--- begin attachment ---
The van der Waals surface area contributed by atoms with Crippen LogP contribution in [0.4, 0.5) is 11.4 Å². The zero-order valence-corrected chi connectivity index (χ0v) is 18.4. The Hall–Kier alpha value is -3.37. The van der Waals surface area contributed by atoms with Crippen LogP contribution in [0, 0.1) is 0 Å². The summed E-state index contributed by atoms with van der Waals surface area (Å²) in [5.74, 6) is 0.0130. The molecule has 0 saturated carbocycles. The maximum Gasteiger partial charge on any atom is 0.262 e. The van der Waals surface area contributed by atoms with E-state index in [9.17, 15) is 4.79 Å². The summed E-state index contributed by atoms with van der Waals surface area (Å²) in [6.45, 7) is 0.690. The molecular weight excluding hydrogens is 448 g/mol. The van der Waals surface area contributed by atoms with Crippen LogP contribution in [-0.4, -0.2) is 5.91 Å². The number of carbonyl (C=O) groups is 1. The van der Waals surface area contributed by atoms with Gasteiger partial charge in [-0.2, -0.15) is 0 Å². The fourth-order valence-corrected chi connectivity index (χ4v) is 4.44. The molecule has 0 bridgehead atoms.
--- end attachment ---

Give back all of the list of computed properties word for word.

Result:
The van der Waals surface area contributed by atoms with Crippen LogP contribution in [0.4, 0.5) is 11.4 Å². The zero-order valence-corrected chi connectivity index (χ0v) is 18.4. The Hall–Kier alpha value is -3.37. The van der Waals surface area contributed by atoms with Crippen LogP contribution in [0, 0.1) is 0 Å². The summed E-state index contributed by atoms with van der Waals surface area (Å²) in [5.74, 6) is 0.0130. The molecule has 0 saturated carbocycles. The maximum Gasteiger partial charge on any atom is 0.262 e. The van der Waals surface area contributed by atoms with E-state index in [9.17, 15) is 4.79 Å². The summed E-state index contributed by atoms with van der Waals surface area (Å²) in [6.45, 7) is 0.690. The molecular weight excluding hydrogens is 448 g/mol. The van der Waals surface area contributed by atoms with Crippen LogP contribution in [-0.4, -0.2) is 5.91 Å². The number of carbonyl (C=O) groups is 1. The van der Waals surface area contributed by atoms with Gasteiger partial charge in [-0.2, -0.15) is 0 Å². The fourth-order valence-corrected chi connectivity index (χ4v) is 4.44. The molecule has 0 bridgehead atoms.